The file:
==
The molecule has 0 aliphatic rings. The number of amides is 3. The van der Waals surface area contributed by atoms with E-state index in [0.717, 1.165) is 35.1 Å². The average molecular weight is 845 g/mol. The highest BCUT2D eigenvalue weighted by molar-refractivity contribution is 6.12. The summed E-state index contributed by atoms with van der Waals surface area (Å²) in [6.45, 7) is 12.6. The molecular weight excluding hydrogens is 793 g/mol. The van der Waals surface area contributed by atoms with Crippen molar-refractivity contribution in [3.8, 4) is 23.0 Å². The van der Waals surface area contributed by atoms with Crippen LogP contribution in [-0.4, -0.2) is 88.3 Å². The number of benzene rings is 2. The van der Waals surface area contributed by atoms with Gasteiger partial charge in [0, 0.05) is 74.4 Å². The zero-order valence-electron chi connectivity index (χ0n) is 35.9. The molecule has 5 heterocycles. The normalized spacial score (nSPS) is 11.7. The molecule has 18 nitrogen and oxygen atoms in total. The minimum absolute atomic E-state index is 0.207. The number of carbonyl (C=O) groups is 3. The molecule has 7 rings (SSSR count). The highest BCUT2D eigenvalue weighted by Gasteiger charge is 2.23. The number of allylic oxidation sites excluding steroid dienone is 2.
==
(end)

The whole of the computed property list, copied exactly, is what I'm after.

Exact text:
The molecule has 0 aliphatic rings. The number of amides is 3. The van der Waals surface area contributed by atoms with E-state index in [0.717, 1.165) is 35.1 Å². The average molecular weight is 845 g/mol. The highest BCUT2D eigenvalue weighted by molar-refractivity contribution is 6.12. The summed E-state index contributed by atoms with van der Waals surface area (Å²) in [6.45, 7) is 12.6. The molecular weight excluding hydrogens is 793 g/mol. The van der Waals surface area contributed by atoms with Crippen molar-refractivity contribution in [3.8, 4) is 23.0 Å². The van der Waals surface area contributed by atoms with Crippen LogP contribution in [-0.4, -0.2) is 88.3 Å². The number of benzene rings is 2. The van der Waals surface area contributed by atoms with Gasteiger partial charge in [0, 0.05) is 74.4 Å². The zero-order valence-electron chi connectivity index (χ0n) is 35.9. The molecule has 5 heterocycles. The normalized spacial score (nSPS) is 11.7. The molecule has 18 nitrogen and oxygen atoms in total. The minimum absolute atomic E-state index is 0.207. The number of carbonyl (C=O) groups is 3. The molecule has 7 rings (SSSR count). The highest BCUT2D eigenvalue weighted by Gasteiger charge is 2.23. The number of allylic oxidation sites excluding steroid dienone is 2.